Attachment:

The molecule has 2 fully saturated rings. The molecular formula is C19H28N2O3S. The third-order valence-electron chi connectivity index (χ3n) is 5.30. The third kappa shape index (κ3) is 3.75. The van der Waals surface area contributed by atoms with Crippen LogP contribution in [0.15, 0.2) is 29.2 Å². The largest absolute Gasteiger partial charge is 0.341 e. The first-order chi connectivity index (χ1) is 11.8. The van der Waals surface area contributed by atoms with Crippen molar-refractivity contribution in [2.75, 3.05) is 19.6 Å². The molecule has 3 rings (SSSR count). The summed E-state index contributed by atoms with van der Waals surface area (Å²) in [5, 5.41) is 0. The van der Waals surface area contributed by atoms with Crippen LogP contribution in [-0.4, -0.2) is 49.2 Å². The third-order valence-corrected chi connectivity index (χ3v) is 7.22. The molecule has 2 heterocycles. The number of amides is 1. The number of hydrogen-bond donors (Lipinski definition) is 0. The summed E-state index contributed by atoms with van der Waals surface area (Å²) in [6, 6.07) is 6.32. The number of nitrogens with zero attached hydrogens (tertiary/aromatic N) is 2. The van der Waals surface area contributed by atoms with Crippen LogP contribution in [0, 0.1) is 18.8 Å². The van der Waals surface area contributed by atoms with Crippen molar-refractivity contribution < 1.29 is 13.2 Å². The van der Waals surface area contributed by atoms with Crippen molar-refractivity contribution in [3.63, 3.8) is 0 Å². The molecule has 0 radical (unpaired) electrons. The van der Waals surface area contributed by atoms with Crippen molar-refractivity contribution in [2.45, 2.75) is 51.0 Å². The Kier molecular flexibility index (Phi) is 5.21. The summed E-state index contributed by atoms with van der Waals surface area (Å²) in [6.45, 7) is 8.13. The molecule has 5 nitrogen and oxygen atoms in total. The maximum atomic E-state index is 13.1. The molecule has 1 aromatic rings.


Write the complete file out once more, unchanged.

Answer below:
The molecule has 2 fully saturated rings. The molecular formula is C19H28N2O3S. The third-order valence-electron chi connectivity index (χ3n) is 5.30. The third kappa shape index (κ3) is 3.75. The van der Waals surface area contributed by atoms with Crippen LogP contribution in [0.15, 0.2) is 29.2 Å². The largest absolute Gasteiger partial charge is 0.341 e. The first-order chi connectivity index (χ1) is 11.8. The van der Waals surface area contributed by atoms with Crippen molar-refractivity contribution in [2.75, 3.05) is 19.6 Å². The molecule has 3 rings (SSSR count). The summed E-state index contributed by atoms with van der Waals surface area (Å²) in [5, 5.41) is 0. The van der Waals surface area contributed by atoms with Crippen LogP contribution in [-0.4, -0.2) is 49.2 Å². The third-order valence-corrected chi connectivity index (χ3v) is 7.22. The molecule has 2 heterocycles. The number of amides is 1. The number of hydrogen-bond donors (Lipinski definition) is 0. The summed E-state index contributed by atoms with van der Waals surface area (Å²) in [6, 6.07) is 6.32. The number of nitrogens with zero attached hydrogens (tertiary/aromatic N) is 2. The van der Waals surface area contributed by atoms with Crippen LogP contribution in [0, 0.1) is 18.8 Å². The van der Waals surface area contributed by atoms with Crippen molar-refractivity contribution < 1.29 is 13.2 Å². The van der Waals surface area contributed by atoms with Crippen molar-refractivity contribution in [3.63, 3.8) is 0 Å². The molecule has 0 radical (unpaired) electrons. The van der Waals surface area contributed by atoms with Crippen molar-refractivity contribution in [2.45, 2.75) is 51.0 Å². The Kier molecular flexibility index (Phi) is 5.21. The summed E-state index contributed by atoms with van der Waals surface area (Å²) in [6.45, 7) is 8.13. The molecule has 5 nitrogen and oxygen atoms in total. The maximum atomic E-state index is 13.1. The molecule has 1 aromatic rings.